Introduction and command of variable scope in shell



It is well known that variables in a shell only work on the current process. To create a copy in a child process, use the export built-in command. Sometimes it’s convenient to use temporary variable syntax.

Variable usage

  • Shell variables can be defined anywhere, using = to separate variable names and variable values. =There can be no spaces before and after, but the value of the variable can be left blank.
  • The $prefix needs to be added to read variables.
  • The variable scope is the current process.

For example:

echo $url

Export to child process

Usually, variables do not need to be exported, but when you need to divide a work into small tasks and use a script to implement them, you need to pass the variable names to them. For example, there is a to download any URL to the temporary directory:

#!/usr/bin/env bash
curl $url > $TMPDIR/$RANDOM.html

We need to pass the URL in the current script to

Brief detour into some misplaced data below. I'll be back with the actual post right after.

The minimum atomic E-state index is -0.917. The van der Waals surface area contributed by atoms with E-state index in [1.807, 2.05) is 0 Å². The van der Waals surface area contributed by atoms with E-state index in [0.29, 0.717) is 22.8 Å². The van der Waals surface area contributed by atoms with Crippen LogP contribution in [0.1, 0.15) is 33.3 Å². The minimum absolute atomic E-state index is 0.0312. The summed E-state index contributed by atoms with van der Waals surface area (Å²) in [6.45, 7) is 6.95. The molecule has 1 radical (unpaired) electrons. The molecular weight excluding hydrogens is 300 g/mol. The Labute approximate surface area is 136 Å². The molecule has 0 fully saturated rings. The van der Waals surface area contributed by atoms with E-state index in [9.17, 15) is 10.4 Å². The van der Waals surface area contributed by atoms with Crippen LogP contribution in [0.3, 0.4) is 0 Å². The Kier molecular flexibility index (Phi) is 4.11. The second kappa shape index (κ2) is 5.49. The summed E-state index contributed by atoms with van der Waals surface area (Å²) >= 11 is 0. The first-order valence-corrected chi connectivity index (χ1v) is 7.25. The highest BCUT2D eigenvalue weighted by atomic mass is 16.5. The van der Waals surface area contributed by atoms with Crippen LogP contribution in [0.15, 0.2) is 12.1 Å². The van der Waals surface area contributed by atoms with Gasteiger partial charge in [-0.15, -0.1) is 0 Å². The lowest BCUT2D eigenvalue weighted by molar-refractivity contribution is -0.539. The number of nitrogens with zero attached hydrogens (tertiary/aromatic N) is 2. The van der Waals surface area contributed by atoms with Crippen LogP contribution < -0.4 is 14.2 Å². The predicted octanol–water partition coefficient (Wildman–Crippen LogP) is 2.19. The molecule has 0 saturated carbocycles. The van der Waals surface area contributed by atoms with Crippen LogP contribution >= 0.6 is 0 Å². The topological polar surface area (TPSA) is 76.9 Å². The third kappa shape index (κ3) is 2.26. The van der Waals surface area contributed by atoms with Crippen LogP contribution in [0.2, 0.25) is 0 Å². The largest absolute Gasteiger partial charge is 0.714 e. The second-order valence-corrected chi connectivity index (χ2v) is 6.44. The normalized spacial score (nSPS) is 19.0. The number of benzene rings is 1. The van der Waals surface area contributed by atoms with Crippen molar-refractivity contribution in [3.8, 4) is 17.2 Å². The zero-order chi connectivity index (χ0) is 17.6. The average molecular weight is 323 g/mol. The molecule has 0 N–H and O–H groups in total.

export url=
bash ./
#Equivalent to (if the file has executable rights)

It is worth noting that export only creates a copy of the variable in the child process, that is, the changes made to it by will not be reflected in the current process.

Execute script in current process

Use the source or. Built-in command to execute another script in the current process, so variables in the current context are visible to the script.


source ./
Equivalent to
. ./

Setting environment variables temporarily

According to shell syntax, any assignment statement can be included before a simple command. These variable assignments are expanded before the command is executed, equivalent to temporary environment variables.

A “simple command” is a sequence of optional variable assignments and redirections, in any sequence, optionally followed by words and redirections, terminated by a control operator. – Simple Commands, Shell Commands

For example, the following command can pass the URL variable to

url= bash ./

This is a simple command. The following multiple commands or combined commands:

Url =; bash. / ා two commands, only for the current process
Url = & & bash. / ා combined command, only for the current process
Export url =; bash. / ා two commands, which act on the parent-child process

Variable assignments in simple commands do not affect the current process either. For example, the following code will output a blank line:

url= echo $url


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